First, you are wrong on expiration dates being two years for most food items. Breads, you might know. Crackers? Yep, they go rancid in a fairly short time period. Beers go skunky, wines that aren't of certain qualities can age poorly. Frozen foods get freezer burn.

I designed and wrote software for inventory control in movie theatres back as early as the 1980s, even writing an article on use in the major industry publication. I'll agree that inventory control is not rocket science. Done properly, it can be HARDER than rocket science. With rocket science there are fixed parameters, well known formulae, known materials and their characteristics, known orbital mechanics.

In inventory control in a store or movie theatre, you have "THE PUBLIC." If you think you can figure out and reliably predict public wants, needs, and quirks in an environment that is constantly shifting, you are out of touch with reality.

A small example: Junior Mints have a short shelf life - in the real world, six months is about it. They can go longer with proper air-conditioned storage and careful handling, but in a candy case they need to be rotated out within about a month or month and a half. Otherwise, they clump into a mass, go stale, stain the box, or other issues happen. You open a blockbuster film and they sell quickly. The next blockbuster fails and your inventory control algorithm fails and you are stuck with twenty cases of Junior Mints that WILL decay.

You adjust the algorithm and you periodically are out of Junior Mints, but are actually making more money with lower losses. That is the way of business.

Managers in big stores don't wander the aisles too much
. They have far too much on their plate as is. What does happen is an outside auditing company comes in and does an independent audit on a fairly regular basis. With luck, that interfaces with the inventory software and discrepancies are found.

Then there is common sense. Say that Wally Widgets are very popular and 10 cases sell per quarter. The audit comes back short 4 cases. You are fairly sure that is from customer theft of that item.

Your job stability requires minimal shrinkage, and your commission is based on profits AFTER losses are deducted. Do you work extra hard to keep Wally Widgets on the shelf? Or do you make them a little harder to find or steal? There is a reason diamond rings are under glass.
In all the years of going to my local Walmart I never say a manager except once. They hide somewhere. I knew this was a once-in-a-lifetime event so I asked him a question about a refund or something.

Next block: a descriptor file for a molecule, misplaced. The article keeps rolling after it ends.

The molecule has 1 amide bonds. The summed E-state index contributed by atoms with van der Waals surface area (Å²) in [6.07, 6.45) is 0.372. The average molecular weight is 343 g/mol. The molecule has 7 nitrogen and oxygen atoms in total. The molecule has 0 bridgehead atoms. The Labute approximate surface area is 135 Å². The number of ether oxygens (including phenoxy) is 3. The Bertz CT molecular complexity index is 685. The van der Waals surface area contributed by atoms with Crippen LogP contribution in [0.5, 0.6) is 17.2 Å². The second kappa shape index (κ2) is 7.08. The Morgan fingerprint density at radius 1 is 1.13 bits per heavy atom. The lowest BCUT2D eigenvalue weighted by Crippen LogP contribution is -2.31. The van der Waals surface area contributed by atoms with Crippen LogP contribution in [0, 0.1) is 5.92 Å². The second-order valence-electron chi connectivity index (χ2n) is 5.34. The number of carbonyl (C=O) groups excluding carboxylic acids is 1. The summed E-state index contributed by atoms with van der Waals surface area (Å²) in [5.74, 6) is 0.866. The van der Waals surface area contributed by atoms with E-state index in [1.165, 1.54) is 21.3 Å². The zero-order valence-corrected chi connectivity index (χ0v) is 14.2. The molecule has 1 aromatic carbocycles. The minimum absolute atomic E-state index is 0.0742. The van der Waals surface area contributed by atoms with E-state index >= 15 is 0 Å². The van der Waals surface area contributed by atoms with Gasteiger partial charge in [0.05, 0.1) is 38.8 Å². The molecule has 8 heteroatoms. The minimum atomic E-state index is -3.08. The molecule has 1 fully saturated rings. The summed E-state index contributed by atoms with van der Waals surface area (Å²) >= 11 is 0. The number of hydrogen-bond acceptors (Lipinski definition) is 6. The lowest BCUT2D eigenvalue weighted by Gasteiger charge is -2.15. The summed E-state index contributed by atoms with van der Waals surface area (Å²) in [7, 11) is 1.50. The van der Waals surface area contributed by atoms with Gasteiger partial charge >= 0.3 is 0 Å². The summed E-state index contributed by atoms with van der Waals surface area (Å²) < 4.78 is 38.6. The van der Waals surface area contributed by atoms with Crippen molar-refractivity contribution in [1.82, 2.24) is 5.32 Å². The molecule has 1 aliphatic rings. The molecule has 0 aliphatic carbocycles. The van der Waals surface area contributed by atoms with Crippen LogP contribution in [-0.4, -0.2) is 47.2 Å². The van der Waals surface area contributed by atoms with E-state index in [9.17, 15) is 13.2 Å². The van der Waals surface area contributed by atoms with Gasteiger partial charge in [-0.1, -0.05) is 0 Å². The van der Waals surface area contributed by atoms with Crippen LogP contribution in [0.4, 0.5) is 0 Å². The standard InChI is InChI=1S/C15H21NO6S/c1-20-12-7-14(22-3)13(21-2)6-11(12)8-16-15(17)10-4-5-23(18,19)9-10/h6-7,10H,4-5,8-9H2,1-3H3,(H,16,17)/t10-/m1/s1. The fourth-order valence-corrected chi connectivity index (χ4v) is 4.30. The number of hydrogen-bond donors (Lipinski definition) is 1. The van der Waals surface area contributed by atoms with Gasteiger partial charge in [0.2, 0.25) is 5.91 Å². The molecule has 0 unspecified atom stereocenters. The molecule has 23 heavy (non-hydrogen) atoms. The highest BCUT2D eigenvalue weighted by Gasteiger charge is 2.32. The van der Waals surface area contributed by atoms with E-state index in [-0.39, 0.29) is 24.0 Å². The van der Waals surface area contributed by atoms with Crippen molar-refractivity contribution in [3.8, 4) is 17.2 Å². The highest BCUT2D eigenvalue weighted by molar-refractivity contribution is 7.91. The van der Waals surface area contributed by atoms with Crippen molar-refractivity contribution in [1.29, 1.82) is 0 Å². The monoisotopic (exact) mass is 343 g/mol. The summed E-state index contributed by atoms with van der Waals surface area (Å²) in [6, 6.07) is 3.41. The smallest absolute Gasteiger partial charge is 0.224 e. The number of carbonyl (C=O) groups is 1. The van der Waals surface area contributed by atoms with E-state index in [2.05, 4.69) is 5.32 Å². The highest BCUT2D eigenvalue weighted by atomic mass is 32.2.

That was years ago and have never seen a manager since. They hide somewhere. Employees however are always very helpful. However, now they have workers walking around pushing large collection bins to gather pick up orders. I have to get out of their way constantly. And of course products are on display in the middle of aisles making it harder to walk in the aisle.

As for finding the groceries what I want I have to go to all the stores around me to get what I want. Only at Publix can I get the Silicia brand of lemon and lime juice. etc etc
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Old 05-23-2024, 09:47 AM
 
23,665 posts, read 70,718,222 times
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Quote:
Originally Posted by james112 View Post
In all the years of going to my local Walmart I never say a manager except once. They hide somewhere. I knew this was a once-in-a-lifetime event so I asked him a question about a refund or something.

That was years ago and have never seen a manager since. They hide somewhere. Employees however are always very helpful. However, now they have workers walking around pushing large collection bins to gather pick up orders. I have to get out of their way constantly. And of course products are on display in the middle of aisles making it harder to walk in the aisle.

As for finding the groceries what I want I have to go to all the stores around me to get what I want. Only at Publix can I get the Silicia brand of lemon and lime juice. etc etc
LOL! Yeah, given staffing turnover these days and employee attitudes, I think a few may be hidden away privately crying and thinking about becoming prison wardens as an easier job.

I don't know what the corporate culture is at WM these days. Back in the 1980s, I had a theater manager briefly do a stint there and it sounded more like a cult than a business. Somehow, I doubt that lasted.